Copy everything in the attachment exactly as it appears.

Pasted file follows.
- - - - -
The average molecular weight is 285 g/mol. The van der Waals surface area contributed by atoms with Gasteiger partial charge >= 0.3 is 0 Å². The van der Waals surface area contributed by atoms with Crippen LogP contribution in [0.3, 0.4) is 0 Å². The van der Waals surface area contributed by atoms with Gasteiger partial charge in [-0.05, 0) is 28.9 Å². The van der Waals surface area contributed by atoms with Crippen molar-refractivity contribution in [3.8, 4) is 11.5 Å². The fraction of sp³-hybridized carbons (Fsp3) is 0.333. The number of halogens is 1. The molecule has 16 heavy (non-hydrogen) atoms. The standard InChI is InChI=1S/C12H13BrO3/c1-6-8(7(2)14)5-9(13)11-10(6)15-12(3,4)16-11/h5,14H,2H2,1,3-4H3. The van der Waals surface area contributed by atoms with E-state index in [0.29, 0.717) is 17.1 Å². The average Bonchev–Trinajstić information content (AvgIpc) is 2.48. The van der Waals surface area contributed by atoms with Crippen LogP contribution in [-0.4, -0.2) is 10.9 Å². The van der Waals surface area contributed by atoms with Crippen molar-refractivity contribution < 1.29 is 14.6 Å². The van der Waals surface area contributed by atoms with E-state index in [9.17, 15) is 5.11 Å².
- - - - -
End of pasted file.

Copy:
The average molecular weight is 285 g/mol. The van der Waals surface area contributed by atoms with Gasteiger partial charge >= 0.3 is 0 Å². The van der Waals surface area contributed by atoms with Crippen LogP contribution in [0.3, 0.4) is 0 Å². The van der Waals surface area contributed by atoms with Gasteiger partial charge in [-0.05, 0) is 28.9 Å². The van der Waals surface area contributed by atoms with Crippen molar-refractivity contribution in [3.8, 4) is 11.5 Å². The fraction of sp³-hybridized carbons (Fsp3) is 0.333. The number of halogens is 1. The molecule has 16 heavy (non-hydrogen) atoms. The standard InChI is InChI=1S/C12H13BrO3/c1-6-8(7(2)14)5-9(13)11-10(6)15-12(3,4)16-11/h5,14H,2H2,1,3-4H3. The van der Waals surface area contributed by atoms with E-state index in [0.29, 0.717) is 17.1 Å². The average Bonchev–Trinajstić information content (AvgIpc) is 2.48. The van der Waals surface area contributed by atoms with Crippen LogP contribution in [-0.4, -0.2) is 10.9 Å². The van der Waals surface area contributed by atoms with Crippen molar-refractivity contribution < 1.29 is 14.6 Å². The van der Waals surface area contributed by atoms with E-state index in [9.17, 15) is 5.11 Å².